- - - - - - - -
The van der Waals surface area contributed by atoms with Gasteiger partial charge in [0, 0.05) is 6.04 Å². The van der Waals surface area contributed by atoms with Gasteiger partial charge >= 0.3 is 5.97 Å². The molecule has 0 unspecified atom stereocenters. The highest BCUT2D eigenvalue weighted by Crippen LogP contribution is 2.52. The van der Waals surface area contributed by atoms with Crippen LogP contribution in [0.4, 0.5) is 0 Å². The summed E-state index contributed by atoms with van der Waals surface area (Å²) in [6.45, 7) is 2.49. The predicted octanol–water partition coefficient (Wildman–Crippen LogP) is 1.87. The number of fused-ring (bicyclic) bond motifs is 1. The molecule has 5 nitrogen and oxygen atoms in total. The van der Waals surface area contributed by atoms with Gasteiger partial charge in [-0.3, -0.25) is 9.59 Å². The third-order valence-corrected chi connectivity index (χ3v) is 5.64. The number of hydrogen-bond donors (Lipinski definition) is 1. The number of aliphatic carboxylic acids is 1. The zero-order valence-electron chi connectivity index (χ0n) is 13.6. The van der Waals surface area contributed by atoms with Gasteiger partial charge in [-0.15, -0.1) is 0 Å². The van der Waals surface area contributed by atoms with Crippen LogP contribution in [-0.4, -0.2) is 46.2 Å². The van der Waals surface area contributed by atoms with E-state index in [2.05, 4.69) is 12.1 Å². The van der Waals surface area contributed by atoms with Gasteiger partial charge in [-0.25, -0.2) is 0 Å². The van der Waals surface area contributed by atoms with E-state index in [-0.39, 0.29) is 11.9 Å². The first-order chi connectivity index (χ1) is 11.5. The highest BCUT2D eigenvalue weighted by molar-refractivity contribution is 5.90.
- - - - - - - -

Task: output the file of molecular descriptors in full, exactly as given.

The van der Waals surface area contributed by atoms with Gasteiger partial charge in [0, 0.05) is 6.04 Å². The van der Waals surface area contributed by atoms with Gasteiger partial charge >= 0.3 is 5.97 Å². The molecule has 0 unspecified atom stereocenters. The highest BCUT2D eigenvalue weighted by Crippen LogP contribution is 2.52. The van der Waals surface area contributed by atoms with Crippen LogP contribution in [0.4, 0.5) is 0 Å². The summed E-state index contributed by atoms with van der Waals surface area (Å²) in [6.45, 7) is 2.49. The predicted octanol–water partition coefficient (Wildman–Crippen LogP) is 1.87. The number of fused-ring (bicyclic) bond motifs is 1. The molecule has 5 nitrogen and oxygen atoms in total. The van der Waals surface area contributed by atoms with Gasteiger partial charge in [-0.3, -0.25) is 9.59 Å². The third-order valence-corrected chi connectivity index (χ3v) is 5.64. The number of hydrogen-bond donors (Lipinski definition) is 1. The number of aliphatic carboxylic acids is 1. The zero-order valence-electron chi connectivity index (χ0n) is 13.6. The van der Waals surface area contributed by atoms with Gasteiger partial charge in [-0.15, -0.1) is 0 Å². The van der Waals surface area contributed by atoms with Crippen LogP contribution in [-0.4, -0.2) is 46.2 Å². The van der Waals surface area contributed by atoms with E-state index in [2.05, 4.69) is 12.1 Å². The van der Waals surface area contributed by atoms with Gasteiger partial charge in [-0.25, -0.2) is 0 Å². The van der Waals surface area contributed by atoms with E-state index in [-0.39, 0.29) is 11.9 Å². The first-order chi connectivity index (χ1) is 11.5. The highest BCUT2D eigenvalue weighted by molar-refractivity contribution is 5.90.